Date of Award

August 2020

Document Type


Degree Name

Master of Science (MS)


Forestry and Environmental Conservation

Committee Member

David S Jachowski

Committee Member

Susan C Loeb

Committee Member

Catherine B Jachowski


Loss of forest habitat used for roosting and nocturnal activity by bats is a conservation concern in the southeastern United States. The northern long-eared bat (Myotis septentrionalis), southeastern myotis (Myotis austroriparius), tri-colored bat (Perimyotis subflavus), and northern yellow bat (Lasiurus intermedius) all occur within the Coastal Plain of South Carolina, where their greatest conservation threat is loss of critical roosting and foraging habitats. However, little research has been conducted on these species of conservation concern in this region, leaving gaps in information about habitat associations that would inform conservation and management as forest loss continues due to logging, agriculture, urban development, and intense storm events. To address this concern, we used radio telemetry and acoustic bat detectors to understand habitat associations of these species in southern coastal South Carolina. Our specific objectives were to 1) determine habitat characteristics associated with third order summer roost selection for the northern long-eared bat, tri-colored bat, and northern yellow bat, and 2) determine habitat characteristics associated with summer and winter nocturnal habitat use for Myotis spp., the tri-colored bat, and the northern yellow bat.

To understand summer roost selection, we radio-tracked individuals to roost trees May-August 2018 and 2019. We characterized roosts, roost sites, and associated available trees and used discrete choice models to analyze our data. Although we did not capture enough northern long-eared bats for resource selection analysis, we determined that one northern long-eared bat used bark roosts in slash pine (Pinus taeda) and one used basal cavities in water tupelo (Nyssa aquatica). Tri-colored bats and northern yellow bats switched roosts frequently (every 1.3 days). Tri-colored bats used foliage and Spanish moss (Tillandsia usneoides) in hardwood trees and selected hardwood trees with high densities of Spanish moss. Northern yellow bats used dead palm fronds in cabbage palm trees (Sabal palmetto) or Spanish moss in hardwood trees and selected cabbage palm trees and trees with high densities of Spanish moss or dead palm fronds. Our results suggest that conservation of maritime and bottomland forests with trees that have high densities of roost structures would benefit all three species.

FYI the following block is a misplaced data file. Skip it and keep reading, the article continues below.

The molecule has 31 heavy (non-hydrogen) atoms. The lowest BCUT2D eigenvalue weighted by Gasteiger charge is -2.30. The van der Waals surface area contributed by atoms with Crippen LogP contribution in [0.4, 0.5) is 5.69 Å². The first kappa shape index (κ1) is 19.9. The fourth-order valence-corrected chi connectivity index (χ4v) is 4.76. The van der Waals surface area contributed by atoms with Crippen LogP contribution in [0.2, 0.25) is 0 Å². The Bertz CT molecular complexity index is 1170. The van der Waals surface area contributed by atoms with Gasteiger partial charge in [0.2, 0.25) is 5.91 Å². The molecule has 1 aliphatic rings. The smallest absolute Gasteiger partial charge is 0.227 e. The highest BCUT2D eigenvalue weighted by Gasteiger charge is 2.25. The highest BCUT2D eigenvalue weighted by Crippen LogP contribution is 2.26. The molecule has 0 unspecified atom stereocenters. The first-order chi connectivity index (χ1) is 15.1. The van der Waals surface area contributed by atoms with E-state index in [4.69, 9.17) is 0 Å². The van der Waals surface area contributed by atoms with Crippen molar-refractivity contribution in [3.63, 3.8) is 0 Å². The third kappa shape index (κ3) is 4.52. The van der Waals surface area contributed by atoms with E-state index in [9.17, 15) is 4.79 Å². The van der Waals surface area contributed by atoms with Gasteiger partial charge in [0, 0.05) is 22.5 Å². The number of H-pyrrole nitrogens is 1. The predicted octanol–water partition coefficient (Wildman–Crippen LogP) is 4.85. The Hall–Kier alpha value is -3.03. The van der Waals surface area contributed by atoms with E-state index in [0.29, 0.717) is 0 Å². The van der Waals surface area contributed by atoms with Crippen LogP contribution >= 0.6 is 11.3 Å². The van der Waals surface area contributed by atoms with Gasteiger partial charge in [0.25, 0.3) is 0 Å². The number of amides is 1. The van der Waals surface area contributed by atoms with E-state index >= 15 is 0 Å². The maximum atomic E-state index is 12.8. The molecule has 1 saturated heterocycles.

To investigate nocturnal habitat use we conducted acoustic surveys in summer (May-August) and winter (December-March) 2018 and 2019. We surveyed 125 sites in 5 habitat categories (upland forest, bottomland forest, fields, ponds, and salt marsh) in summer and 121 of these same sites in winter. We used occupancy models to analyze our data and interpreted results as habitat use. Myotis spp. used sites that were closer to hardwood stands and freshwater year-round, and sites closer to pine stands during winter. During summer, tri-colored bats were present at most sites (85%) and use was not dependent on any characteristics we measured, but during winter they used bottomland forests, fields, and ponds more than salt marsh and upland forests. During summer, northern yellow bats used sites close to freshwater and salt marsh, and used fields, ponds, and salt marsh more than upland and bottomland forests. During winter, they continued to use sites close to salt marsh and freshwater, but used bottomland forests, fields, and ponds more than upland forest and salt marsh. Our results highlight the importance of specific forest stands and features like freshwater, salt marsh, ponds, and bottomland forests, while also highlighting that habitat use changes between seasons in response to resource and changes in vegetation structure.



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